Blake Daniels (b. 1990, United States), a recipient of the Edward L. Ryerson Fellowship from the School of the Art Institute of Chicago, has worked and exhibited across the United States, South Africa, Jamaica, Trinidad and Tobago, Canada and the United Kingdom. His large-scale paintings map abstraction directly onto figure and space, demanding a reinterpretation of how painting functions within the conditions of the twenty first century.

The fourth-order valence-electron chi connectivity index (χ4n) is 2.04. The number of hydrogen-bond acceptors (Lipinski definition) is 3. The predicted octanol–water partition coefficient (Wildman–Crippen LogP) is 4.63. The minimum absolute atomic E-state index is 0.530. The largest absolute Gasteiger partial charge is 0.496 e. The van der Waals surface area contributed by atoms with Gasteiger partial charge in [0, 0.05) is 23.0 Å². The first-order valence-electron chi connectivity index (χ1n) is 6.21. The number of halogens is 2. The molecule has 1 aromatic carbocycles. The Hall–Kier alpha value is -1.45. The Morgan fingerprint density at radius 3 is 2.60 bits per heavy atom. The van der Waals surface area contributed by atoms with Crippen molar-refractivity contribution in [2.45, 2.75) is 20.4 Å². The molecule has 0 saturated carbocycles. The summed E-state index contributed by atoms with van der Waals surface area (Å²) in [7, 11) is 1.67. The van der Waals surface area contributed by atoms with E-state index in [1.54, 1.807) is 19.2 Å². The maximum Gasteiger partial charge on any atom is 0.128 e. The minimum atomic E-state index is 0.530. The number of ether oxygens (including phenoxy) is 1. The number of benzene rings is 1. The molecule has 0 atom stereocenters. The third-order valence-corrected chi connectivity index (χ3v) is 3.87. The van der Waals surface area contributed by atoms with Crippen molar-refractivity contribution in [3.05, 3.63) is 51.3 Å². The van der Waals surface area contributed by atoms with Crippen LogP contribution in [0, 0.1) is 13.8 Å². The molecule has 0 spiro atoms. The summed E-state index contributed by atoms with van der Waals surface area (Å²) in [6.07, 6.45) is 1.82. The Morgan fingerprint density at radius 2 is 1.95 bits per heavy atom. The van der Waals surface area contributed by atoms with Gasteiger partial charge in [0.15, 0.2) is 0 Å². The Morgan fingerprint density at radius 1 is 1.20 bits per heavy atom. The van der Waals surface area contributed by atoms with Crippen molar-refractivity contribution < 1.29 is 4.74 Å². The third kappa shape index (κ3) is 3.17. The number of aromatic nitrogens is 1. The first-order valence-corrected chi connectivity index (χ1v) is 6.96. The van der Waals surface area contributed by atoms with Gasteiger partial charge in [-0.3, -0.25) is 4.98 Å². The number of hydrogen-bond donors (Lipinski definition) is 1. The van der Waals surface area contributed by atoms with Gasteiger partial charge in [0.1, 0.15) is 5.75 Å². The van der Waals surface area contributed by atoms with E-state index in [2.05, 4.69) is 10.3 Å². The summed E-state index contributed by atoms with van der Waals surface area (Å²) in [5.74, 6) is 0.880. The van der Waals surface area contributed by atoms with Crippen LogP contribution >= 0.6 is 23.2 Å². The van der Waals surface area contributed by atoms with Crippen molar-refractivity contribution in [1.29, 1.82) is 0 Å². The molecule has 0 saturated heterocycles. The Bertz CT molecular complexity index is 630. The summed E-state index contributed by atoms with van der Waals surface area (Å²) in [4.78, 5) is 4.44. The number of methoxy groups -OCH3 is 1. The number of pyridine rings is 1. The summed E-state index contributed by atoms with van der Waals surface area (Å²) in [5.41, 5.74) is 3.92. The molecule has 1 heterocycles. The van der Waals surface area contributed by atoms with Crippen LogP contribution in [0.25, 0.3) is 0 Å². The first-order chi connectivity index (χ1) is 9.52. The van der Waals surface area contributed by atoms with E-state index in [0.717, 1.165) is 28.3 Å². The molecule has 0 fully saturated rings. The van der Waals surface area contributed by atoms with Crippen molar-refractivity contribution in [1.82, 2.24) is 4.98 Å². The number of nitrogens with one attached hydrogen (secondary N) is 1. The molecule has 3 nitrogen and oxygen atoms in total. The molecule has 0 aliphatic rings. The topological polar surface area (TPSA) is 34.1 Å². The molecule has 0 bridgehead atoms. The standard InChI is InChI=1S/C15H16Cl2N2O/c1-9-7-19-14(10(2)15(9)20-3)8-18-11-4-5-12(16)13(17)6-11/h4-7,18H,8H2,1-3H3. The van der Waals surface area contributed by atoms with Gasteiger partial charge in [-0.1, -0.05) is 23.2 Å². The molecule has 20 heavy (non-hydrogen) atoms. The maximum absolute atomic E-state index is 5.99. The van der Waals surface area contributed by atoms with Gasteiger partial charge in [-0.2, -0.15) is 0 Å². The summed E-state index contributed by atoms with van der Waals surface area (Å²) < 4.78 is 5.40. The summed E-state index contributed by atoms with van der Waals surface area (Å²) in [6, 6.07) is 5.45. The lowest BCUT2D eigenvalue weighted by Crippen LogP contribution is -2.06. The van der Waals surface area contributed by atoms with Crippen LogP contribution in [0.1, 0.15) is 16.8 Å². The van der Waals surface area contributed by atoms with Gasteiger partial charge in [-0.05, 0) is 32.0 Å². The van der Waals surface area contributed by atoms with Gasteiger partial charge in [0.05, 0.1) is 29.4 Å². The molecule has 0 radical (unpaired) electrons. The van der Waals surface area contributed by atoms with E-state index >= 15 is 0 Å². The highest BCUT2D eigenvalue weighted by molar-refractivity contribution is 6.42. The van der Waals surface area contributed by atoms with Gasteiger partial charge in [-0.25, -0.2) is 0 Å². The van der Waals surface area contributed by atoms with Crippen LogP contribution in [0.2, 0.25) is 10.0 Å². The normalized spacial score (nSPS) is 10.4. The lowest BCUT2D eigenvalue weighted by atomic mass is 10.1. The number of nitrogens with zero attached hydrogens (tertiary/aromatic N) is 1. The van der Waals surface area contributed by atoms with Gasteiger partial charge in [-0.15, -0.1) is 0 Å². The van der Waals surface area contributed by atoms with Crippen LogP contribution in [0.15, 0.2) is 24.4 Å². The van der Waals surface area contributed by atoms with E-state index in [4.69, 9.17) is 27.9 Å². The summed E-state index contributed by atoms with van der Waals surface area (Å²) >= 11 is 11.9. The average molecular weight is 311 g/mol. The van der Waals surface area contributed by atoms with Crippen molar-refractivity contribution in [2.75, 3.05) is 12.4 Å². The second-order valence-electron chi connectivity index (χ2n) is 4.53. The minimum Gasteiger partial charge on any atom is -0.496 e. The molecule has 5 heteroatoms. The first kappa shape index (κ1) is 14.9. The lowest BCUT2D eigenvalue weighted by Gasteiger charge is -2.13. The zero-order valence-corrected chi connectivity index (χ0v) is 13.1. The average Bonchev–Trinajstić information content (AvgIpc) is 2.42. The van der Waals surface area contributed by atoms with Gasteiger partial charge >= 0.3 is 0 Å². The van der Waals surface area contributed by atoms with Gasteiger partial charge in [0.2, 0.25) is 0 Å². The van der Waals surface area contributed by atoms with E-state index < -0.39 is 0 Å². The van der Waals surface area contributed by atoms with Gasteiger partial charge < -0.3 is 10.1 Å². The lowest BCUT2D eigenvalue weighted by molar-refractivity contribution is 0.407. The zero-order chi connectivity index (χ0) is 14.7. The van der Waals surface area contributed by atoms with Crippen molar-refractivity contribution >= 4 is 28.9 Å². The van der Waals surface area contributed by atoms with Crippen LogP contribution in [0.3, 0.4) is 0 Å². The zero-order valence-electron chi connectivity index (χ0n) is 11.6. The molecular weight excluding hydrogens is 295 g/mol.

Blake Daniels looks at the way a body is constituted by its surroundings, constructed spaces that are never as innocent as they portray. His paintings depict bodies and spaces that are constantly being altered, dislocated, and fragmented through the internalization of the socially built spaces they experience. Figure and ground relations must be reconfigured, and imagined, to account for the inherent hybridism that has arisen between representation and abstraction. This shift within Daniels paintings speaks to larger postcolonial conditions, contesting notions of pure race, gender, language and nationality. A combative shift of the body’s relation to space used to create identities non-contingent on linear narratives. A new ‘real’ no longer reliant on bearing the weight of fixed social algorithms. Left in the wake of late 20th century deconstructionism, Daniels work interrogates these fractures that oft constitute the ‘bastard’; inventing a wild and playful, yet astutely dark conception of his observed world